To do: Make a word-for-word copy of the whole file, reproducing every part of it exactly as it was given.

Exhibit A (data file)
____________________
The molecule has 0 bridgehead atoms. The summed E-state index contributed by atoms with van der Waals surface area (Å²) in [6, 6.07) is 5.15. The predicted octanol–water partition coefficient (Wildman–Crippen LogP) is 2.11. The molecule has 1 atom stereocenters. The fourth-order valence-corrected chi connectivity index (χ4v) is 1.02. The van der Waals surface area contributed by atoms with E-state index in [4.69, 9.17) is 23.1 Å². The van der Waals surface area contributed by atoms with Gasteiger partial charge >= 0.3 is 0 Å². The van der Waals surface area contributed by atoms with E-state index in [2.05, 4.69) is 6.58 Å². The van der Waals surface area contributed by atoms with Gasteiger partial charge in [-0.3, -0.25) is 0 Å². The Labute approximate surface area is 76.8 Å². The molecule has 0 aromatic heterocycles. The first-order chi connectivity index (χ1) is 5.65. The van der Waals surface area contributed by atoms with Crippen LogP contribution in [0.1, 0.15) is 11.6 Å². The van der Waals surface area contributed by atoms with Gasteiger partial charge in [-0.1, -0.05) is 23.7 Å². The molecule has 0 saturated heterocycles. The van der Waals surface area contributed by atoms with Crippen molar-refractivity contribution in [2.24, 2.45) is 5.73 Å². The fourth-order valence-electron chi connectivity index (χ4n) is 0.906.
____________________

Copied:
The molecule has 0 bridgehead atoms. The summed E-state index contributed by atoms with van der Waals surface area (Å²) in [6, 6.07) is 5.15. The predicted octanol–water partition coefficient (Wildman–Crippen LogP) is 2.11. The molecule has 1 atom stereocenters. The fourth-order valence-corrected chi connectivity index (χ4v) is 1.02. The van der Waals surface area contributed by atoms with E-state index in [4.69, 9.17) is 23.1 Å². The van der Waals surface area contributed by atoms with Gasteiger partial charge >= 0.3 is 0 Å². The van der Waals surface area contributed by atoms with E-state index in [2.05, 4.69) is 6.58 Å². The van der Waals surface area contributed by atoms with Gasteiger partial charge in [-0.3, -0.25) is 0 Å². The Labute approximate surface area is 76.8 Å². The molecule has 0 aromatic heterocycles. The first-order chi connectivity index (χ1) is 5.65. The van der Waals surface area contributed by atoms with Crippen LogP contribution in [0.1, 0.15) is 11.6 Å². The van der Waals surface area contributed by atoms with Gasteiger partial charge in [-0.1, -0.05) is 23.7 Å². The molecule has 0 saturated heterocycles. The van der Waals surface area contributed by atoms with Crippen molar-refractivity contribution in [2.24, 2.45) is 5.73 Å². The fourth-order valence-electron chi connectivity index (χ4n) is 0.906.